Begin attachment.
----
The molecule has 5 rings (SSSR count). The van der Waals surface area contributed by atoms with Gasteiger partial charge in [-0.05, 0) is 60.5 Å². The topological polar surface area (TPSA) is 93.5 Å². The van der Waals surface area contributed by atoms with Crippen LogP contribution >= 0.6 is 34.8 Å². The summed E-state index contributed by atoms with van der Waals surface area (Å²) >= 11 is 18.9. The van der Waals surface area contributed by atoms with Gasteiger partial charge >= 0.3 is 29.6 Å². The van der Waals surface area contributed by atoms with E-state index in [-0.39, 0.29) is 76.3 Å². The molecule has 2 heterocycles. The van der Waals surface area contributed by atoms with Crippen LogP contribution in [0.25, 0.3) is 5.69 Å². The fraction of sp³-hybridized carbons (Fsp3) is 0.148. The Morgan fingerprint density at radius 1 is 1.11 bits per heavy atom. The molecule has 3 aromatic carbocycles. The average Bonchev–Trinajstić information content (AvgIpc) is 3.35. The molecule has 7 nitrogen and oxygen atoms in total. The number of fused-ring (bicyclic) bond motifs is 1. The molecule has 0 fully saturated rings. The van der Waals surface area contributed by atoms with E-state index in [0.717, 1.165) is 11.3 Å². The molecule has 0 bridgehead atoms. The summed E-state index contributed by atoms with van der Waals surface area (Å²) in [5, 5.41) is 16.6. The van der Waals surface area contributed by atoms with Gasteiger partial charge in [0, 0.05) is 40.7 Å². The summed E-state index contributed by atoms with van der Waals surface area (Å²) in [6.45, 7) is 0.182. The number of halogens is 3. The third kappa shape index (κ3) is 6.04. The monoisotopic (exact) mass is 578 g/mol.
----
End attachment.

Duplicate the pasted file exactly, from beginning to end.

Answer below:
The molecule has 5 rings (SSSR count). The van der Waals surface area contributed by atoms with Gasteiger partial charge in [-0.05, 0) is 60.5 Å². The topological polar surface area (TPSA) is 93.5 Å². The van der Waals surface area contributed by atoms with Crippen LogP contribution >= 0.6 is 34.8 Å². The summed E-state index contributed by atoms with van der Waals surface area (Å²) >= 11 is 18.9. The van der Waals surface area contributed by atoms with Gasteiger partial charge >= 0.3 is 29.6 Å². The van der Waals surface area contributed by atoms with E-state index in [-0.39, 0.29) is 76.3 Å². The molecule has 2 heterocycles. The van der Waals surface area contributed by atoms with Crippen LogP contribution in [0.25, 0.3) is 5.69 Å². The fraction of sp³-hybridized carbons (Fsp3) is 0.148. The Morgan fingerprint density at radius 1 is 1.11 bits per heavy atom. The molecule has 3 aromatic carbocycles. The average Bonchev–Trinajstić information content (AvgIpc) is 3.35. The molecule has 7 nitrogen and oxygen atoms in total. The number of fused-ring (bicyclic) bond motifs is 1. The molecule has 0 fully saturated rings. The van der Waals surface area contributed by atoms with E-state index in [0.717, 1.165) is 11.3 Å². The molecule has 0 bridgehead atoms. The summed E-state index contributed by atoms with van der Waals surface area (Å²) in [5, 5.41) is 16.6. The van der Waals surface area contributed by atoms with Gasteiger partial charge in [0, 0.05) is 40.7 Å². The summed E-state index contributed by atoms with van der Waals surface area (Å²) in [6.45, 7) is 0.182. The number of halogens is 3. The third kappa shape index (κ3) is 6.04. The monoisotopic (exact) mass is 578 g/mol.